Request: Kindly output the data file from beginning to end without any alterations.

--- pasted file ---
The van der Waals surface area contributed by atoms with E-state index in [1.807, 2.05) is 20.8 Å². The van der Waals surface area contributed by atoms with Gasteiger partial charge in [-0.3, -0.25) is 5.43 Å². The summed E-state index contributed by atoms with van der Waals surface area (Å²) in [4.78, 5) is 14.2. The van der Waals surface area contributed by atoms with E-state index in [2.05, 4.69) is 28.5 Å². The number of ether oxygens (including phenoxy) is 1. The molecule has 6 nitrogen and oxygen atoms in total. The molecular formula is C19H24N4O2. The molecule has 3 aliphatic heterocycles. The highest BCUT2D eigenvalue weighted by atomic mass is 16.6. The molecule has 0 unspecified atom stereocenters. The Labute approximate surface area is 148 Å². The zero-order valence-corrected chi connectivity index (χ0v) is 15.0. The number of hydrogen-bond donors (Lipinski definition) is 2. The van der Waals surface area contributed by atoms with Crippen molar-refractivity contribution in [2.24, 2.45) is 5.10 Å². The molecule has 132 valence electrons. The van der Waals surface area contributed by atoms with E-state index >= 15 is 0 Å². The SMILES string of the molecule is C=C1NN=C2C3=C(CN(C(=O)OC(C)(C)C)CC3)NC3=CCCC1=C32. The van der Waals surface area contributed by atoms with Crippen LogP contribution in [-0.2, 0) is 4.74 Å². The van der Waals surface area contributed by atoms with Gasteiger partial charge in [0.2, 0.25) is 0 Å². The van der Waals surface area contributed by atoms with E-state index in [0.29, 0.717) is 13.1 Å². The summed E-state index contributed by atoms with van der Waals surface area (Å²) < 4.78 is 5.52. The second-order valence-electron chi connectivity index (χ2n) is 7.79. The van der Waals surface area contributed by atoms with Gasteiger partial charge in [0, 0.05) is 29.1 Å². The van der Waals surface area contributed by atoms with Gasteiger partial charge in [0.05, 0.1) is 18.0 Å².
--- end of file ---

The van der Waals surface area contributed by atoms with E-state index in [1.807, 2.05) is 20.8 Å². The van der Waals surface area contributed by atoms with Gasteiger partial charge in [-0.3, -0.25) is 5.43 Å². The summed E-state index contributed by atoms with van der Waals surface area (Å²) in [4.78, 5) is 14.2. The van der Waals surface area contributed by atoms with E-state index in [2.05, 4.69) is 28.5 Å². The number of ether oxygens (including phenoxy) is 1. The molecule has 6 nitrogen and oxygen atoms in total. The molecular formula is C19H24N4O2. The molecule has 3 aliphatic heterocycles. The highest BCUT2D eigenvalue weighted by atomic mass is 16.6. The molecule has 0 unspecified atom stereocenters. The Labute approximate surface area is 148 Å². The zero-order valence-corrected chi connectivity index (χ0v) is 15.0. The number of hydrogen-bond donors (Lipinski definition) is 2. The van der Waals surface area contributed by atoms with Crippen molar-refractivity contribution in [2.24, 2.45) is 5.10 Å². The molecule has 132 valence electrons. The van der Waals surface area contributed by atoms with E-state index >= 15 is 0 Å². The SMILES string of the molecule is C=C1NN=C2C3=C(CN(C(=O)OC(C)(C)C)CC3)NC3=CCCC1=C32. The van der Waals surface area contributed by atoms with Crippen LogP contribution in [-0.2, 0) is 4.74 Å². The van der Waals surface area contributed by atoms with Gasteiger partial charge in [0.2, 0.25) is 0 Å². The van der Waals surface area contributed by atoms with E-state index in [0.29, 0.717) is 13.1 Å². The summed E-state index contributed by atoms with van der Waals surface area (Å²) < 4.78 is 5.52. The second-order valence-electron chi connectivity index (χ2n) is 7.79. The van der Waals surface area contributed by atoms with Gasteiger partial charge in [0, 0.05) is 29.1 Å². The van der Waals surface area contributed by atoms with Gasteiger partial charge in [0.05, 0.1) is 18.0 Å².